£40m Veridis waste-to-energy facility blocked
A proposal for a £40m facility using an incinerator to convert commercial and industrial waste into electricity and heat has been rejected by planners.
A consortium called Veridis Energy wanted to build the facility on the Ballyutoag Road, which runs between north Belfast and Nutts Corner.
A letter from the environment minister to MLAs confirmed he agreed with planner's decision to reject the plan.
A spokesperson for the company said it would immediately appeal the decision.
Alastair Nicol, Engineering Development Manager with Veridis, said that the company was "deeply disappointed" and added that it believed the proposal would make a positive contribution to dealing with landfill waste.
One of the main businesses involved in the Veridis consortium is Irish Recycling Services, based in Belfast.
Northern Ireland is having to drastically reduce the amount of waste it sends to landfill in order to meet strict EU targets.
Mr Nicol said that those targets combined with a need for innovative sources of energy made the plant an attractive prospect.
"Solving the problem of our energy dependency is not as simple as sticking up a few wind turbines," he said.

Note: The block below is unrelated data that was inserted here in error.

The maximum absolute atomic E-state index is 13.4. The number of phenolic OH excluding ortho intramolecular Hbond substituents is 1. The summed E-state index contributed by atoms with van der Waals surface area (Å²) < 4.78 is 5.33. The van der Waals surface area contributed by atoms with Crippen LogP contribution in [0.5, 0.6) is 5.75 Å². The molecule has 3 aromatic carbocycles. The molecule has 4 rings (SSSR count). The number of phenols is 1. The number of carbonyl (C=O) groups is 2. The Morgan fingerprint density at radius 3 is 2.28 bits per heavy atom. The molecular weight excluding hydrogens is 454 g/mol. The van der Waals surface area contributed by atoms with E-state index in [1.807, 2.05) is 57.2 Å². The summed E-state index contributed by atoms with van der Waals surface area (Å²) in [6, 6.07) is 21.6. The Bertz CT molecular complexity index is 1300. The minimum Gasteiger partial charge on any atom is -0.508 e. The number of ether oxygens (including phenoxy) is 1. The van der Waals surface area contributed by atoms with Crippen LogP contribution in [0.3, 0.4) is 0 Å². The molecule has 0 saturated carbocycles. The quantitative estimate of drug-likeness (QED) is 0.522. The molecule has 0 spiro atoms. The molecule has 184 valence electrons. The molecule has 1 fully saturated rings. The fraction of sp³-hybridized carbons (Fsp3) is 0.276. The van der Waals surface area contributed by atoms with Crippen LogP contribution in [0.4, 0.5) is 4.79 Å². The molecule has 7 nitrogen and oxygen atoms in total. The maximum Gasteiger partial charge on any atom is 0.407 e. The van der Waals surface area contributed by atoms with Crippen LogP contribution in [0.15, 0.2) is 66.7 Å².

"In due course, we will need every source of energy to survive. Delivering energy from waste is an essential part of that."
He added that public perceptions of incineration and its impact on the environment had adversely affected the project.
However he stressed that many European cities had energy-from-waste facilities and that the Ballyutoag Road plant was modelled on a project in Slovenia, which had been funded by the European Union and achieved BAT (Best Available Techniques) status.
"We believe in the value and quality of this project and that people will soon realise the pressing need for it."
Last year Belfast City Council rejected plans to build a similar facility in the north of the city.
The environment minister still has to rule on a controversial proposal to build a chicken litter incinerator at Glenavy in County Antrim.